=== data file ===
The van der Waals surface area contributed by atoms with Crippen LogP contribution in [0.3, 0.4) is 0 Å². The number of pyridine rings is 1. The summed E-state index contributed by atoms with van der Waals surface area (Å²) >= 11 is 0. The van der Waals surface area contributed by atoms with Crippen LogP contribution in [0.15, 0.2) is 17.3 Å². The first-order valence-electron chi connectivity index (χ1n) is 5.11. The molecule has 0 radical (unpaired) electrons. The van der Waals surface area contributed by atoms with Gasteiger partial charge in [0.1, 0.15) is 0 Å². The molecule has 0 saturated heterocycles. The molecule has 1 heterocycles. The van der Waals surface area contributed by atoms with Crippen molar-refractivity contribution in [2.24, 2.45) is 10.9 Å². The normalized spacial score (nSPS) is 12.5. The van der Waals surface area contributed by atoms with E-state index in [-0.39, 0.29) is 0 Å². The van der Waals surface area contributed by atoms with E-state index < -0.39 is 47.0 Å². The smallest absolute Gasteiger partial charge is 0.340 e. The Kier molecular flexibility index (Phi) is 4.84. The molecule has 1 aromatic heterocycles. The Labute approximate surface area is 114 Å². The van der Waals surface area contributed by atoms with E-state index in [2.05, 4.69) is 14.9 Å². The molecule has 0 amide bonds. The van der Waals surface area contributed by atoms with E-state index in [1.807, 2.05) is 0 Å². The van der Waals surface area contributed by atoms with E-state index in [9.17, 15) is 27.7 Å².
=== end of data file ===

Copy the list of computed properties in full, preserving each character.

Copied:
The van der Waals surface area contributed by atoms with Crippen LogP contribution in [0.3, 0.4) is 0 Å². The number of pyridine rings is 1. The summed E-state index contributed by atoms with van der Waals surface area (Å²) >= 11 is 0. The van der Waals surface area contributed by atoms with Crippen LogP contribution in [0.15, 0.2) is 17.3 Å². The first-order valence-electron chi connectivity index (χ1n) is 5.11. The molecule has 0 radical (unpaired) electrons. The van der Waals surface area contributed by atoms with Gasteiger partial charge in [0.1, 0.15) is 0 Å². The molecule has 0 saturated heterocycles. The molecule has 1 heterocycles. The van der Waals surface area contributed by atoms with Crippen molar-refractivity contribution in [2.24, 2.45) is 10.9 Å². The normalized spacial score (nSPS) is 12.5. The van der Waals surface area contributed by atoms with E-state index in [-0.39, 0.29) is 0 Å². The van der Waals surface area contributed by atoms with E-state index < -0.39 is 47.0 Å². The smallest absolute Gasteiger partial charge is 0.340 e. The Kier molecular flexibility index (Phi) is 4.84. The molecule has 1 aromatic heterocycles. The Labute approximate surface area is 114 Å². The van der Waals surface area contributed by atoms with E-state index in [2.05, 4.69) is 14.9 Å². The molecule has 0 amide bonds. The van der Waals surface area contributed by atoms with E-state index in [1.807, 2.05) is 0 Å². The van der Waals surface area contributed by atoms with E-state index in [9.17, 15) is 27.7 Å².